Their new Sunnyvale, California-based company is called Knightscope. Its product: the K5 Autonomous Data Machine. It's the fruit of the company's development of "technology that will predict and prevent crime with an innovative combination of hardware, software and social engagement," according to its website. K5 will be equipped with infrared-capable video cameras, microphones, radar, lidar (laser-based "radar") and thermal, air-quality and ultrasonic sensors. The data collected from all that equipment is then processed by the company's predictive analytics engine with help from "business, government and crowdsourced data sets." In a nutshell, K5 was designed to predict and prevent crime.
According to a report by The New York Times, Li says, "We founded Knightscope after what happened at Sandy Hook... You are never going to have an armed officer in every school." K5 can patrol school hallways as well as Silicon Valley businesses, and there are countless other potential applications for the robot. While there are positives to a robot like the K5, its invasive nature and sensing capabilities have already spurred privacy advocates to speak out against it.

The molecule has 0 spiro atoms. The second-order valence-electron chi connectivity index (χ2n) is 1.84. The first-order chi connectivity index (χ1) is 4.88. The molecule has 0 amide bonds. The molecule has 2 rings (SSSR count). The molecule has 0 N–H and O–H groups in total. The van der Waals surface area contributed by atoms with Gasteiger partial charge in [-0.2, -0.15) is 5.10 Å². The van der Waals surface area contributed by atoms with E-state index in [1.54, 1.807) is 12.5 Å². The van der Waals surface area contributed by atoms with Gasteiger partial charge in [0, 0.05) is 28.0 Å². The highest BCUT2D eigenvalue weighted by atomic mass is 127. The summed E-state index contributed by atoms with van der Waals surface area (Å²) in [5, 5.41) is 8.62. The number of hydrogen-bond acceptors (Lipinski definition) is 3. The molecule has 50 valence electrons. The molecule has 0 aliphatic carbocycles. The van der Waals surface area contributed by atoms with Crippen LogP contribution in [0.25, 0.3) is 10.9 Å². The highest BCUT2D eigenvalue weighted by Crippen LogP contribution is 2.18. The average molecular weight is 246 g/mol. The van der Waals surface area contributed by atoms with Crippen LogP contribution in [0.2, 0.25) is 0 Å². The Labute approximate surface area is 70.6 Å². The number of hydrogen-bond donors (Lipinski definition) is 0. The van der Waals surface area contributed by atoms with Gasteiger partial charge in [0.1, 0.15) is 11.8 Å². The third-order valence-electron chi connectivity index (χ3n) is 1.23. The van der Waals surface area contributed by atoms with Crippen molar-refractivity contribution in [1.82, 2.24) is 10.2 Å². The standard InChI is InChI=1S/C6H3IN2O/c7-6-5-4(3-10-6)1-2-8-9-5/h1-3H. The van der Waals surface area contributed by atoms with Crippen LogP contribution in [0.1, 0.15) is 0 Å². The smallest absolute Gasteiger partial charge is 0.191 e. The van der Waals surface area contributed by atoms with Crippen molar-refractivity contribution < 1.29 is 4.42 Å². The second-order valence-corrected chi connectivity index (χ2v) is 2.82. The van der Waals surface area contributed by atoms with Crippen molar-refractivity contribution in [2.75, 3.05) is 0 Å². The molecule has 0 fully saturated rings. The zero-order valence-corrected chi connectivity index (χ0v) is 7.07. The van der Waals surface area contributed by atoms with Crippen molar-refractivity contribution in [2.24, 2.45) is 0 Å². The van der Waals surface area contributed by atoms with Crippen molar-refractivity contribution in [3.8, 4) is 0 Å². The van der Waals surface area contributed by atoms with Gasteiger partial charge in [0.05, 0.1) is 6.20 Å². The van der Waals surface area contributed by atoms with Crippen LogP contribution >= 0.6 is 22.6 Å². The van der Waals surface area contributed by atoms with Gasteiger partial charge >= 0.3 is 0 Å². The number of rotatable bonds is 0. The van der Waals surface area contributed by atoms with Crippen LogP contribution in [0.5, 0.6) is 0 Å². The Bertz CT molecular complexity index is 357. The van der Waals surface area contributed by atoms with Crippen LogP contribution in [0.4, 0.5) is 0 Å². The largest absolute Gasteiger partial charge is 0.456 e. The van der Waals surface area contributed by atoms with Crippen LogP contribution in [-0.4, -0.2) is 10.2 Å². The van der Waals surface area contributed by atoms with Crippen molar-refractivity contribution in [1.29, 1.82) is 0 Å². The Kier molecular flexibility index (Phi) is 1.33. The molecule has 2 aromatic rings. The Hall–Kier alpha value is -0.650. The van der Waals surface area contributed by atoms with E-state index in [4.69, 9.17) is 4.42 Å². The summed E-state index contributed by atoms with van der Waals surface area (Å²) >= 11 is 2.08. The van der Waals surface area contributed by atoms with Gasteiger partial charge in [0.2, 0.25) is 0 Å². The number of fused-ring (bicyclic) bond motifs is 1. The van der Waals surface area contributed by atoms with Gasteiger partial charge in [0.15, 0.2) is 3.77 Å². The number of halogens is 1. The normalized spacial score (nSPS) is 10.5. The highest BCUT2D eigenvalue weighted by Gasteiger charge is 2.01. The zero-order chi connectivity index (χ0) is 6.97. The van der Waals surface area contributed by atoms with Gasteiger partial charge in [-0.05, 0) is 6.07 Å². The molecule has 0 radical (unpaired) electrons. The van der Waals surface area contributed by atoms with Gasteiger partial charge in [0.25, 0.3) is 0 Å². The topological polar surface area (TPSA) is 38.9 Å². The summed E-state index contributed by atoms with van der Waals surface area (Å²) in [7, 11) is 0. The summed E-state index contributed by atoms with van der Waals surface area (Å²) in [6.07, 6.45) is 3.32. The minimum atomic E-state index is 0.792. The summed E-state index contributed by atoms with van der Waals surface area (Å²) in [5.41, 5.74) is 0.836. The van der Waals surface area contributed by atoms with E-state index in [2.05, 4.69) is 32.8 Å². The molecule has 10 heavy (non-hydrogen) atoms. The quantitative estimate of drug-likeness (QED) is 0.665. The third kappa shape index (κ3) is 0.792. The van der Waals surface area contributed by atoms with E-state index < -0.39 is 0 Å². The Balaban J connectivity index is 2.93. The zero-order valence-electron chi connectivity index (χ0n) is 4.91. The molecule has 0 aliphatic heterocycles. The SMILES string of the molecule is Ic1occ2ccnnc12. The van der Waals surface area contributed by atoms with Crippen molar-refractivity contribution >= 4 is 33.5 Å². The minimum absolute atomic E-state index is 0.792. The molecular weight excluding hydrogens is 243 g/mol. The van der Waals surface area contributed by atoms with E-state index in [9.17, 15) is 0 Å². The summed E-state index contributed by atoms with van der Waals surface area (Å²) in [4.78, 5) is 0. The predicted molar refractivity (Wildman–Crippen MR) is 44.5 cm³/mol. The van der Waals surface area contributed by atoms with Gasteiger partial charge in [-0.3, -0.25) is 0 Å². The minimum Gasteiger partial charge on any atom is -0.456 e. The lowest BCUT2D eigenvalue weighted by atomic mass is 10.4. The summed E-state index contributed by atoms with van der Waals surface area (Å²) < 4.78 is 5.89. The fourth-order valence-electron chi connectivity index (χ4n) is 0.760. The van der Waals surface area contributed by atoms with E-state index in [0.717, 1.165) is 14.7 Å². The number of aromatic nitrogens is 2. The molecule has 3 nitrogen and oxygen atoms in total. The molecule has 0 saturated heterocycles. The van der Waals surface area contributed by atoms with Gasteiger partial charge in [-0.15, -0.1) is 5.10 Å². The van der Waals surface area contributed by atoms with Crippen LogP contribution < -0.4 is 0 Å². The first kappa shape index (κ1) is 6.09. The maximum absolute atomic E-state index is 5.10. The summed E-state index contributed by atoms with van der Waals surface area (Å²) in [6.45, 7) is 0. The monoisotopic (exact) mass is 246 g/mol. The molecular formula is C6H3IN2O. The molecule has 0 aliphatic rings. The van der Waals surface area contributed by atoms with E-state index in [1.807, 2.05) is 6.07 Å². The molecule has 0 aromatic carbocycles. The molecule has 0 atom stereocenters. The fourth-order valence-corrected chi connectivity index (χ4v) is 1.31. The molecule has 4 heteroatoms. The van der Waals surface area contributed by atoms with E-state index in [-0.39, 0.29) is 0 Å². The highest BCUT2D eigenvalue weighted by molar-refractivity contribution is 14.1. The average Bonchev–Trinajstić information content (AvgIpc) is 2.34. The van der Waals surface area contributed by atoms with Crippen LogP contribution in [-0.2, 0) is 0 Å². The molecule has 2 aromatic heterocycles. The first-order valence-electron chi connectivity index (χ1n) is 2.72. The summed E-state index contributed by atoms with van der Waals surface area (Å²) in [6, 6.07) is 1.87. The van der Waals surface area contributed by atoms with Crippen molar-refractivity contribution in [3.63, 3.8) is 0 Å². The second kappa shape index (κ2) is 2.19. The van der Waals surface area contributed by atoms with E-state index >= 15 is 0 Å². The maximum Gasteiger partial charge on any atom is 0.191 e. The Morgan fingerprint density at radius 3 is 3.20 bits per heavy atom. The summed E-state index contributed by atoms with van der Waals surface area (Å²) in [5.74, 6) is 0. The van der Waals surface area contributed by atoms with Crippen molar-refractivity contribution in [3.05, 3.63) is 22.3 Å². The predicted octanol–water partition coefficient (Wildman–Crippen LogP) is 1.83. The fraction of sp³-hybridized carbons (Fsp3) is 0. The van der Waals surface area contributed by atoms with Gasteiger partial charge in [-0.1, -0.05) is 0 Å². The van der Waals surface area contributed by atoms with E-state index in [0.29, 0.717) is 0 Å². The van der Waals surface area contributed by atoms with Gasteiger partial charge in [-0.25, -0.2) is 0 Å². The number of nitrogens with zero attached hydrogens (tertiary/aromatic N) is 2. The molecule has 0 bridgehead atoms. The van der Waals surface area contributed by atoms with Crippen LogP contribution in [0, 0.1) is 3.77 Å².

Marc Rotenburg, director of the Electronic Privacy and Information Center, likened it to "R2D2's evil twin," according to The Times. "There is a big difference between having a device like this on your private property and in a public space," he said, adding, "Once you enter public space and collect images and sound recordings, you have entered another realm."
Head below to watch a promotional video on the K5, which is being unveiled at this week's Plug and Play Winter Expo in Sunnyvale.